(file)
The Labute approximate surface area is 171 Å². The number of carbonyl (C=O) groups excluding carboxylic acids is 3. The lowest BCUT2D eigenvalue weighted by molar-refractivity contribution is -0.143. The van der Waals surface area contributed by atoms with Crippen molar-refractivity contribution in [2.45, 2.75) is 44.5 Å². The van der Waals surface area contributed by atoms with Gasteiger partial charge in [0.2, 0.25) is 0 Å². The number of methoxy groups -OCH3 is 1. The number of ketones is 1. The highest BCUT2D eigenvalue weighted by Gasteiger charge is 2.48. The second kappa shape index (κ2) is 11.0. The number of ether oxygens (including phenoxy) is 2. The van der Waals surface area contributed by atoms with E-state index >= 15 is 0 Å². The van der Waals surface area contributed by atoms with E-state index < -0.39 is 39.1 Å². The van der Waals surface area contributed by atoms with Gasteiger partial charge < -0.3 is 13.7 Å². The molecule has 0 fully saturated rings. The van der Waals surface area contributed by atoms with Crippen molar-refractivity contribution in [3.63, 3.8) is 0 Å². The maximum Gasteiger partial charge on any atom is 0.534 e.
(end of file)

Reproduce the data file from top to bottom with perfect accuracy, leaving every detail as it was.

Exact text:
The Labute approximate surface area is 171 Å². The number of carbonyl (C=O) groups excluding carboxylic acids is 3. The lowest BCUT2D eigenvalue weighted by molar-refractivity contribution is -0.143. The van der Waals surface area contributed by atoms with Crippen molar-refractivity contribution in [2.45, 2.75) is 44.5 Å². The van der Waals surface area contributed by atoms with Gasteiger partial charge in [0.2, 0.25) is 0 Å². The number of methoxy groups -OCH3 is 1. The number of ketones is 1. The highest BCUT2D eigenvalue weighted by Gasteiger charge is 2.48. The second kappa shape index (κ2) is 11.0. The number of ether oxygens (including phenoxy) is 2. The van der Waals surface area contributed by atoms with E-state index >= 15 is 0 Å². The van der Waals surface area contributed by atoms with E-state index < -0.39 is 39.1 Å². The van der Waals surface area contributed by atoms with Gasteiger partial charge < -0.3 is 13.7 Å². The molecule has 0 fully saturated rings. The van der Waals surface area contributed by atoms with Crippen molar-refractivity contribution in [3.63, 3.8) is 0 Å². The maximum Gasteiger partial charge on any atom is 0.534 e.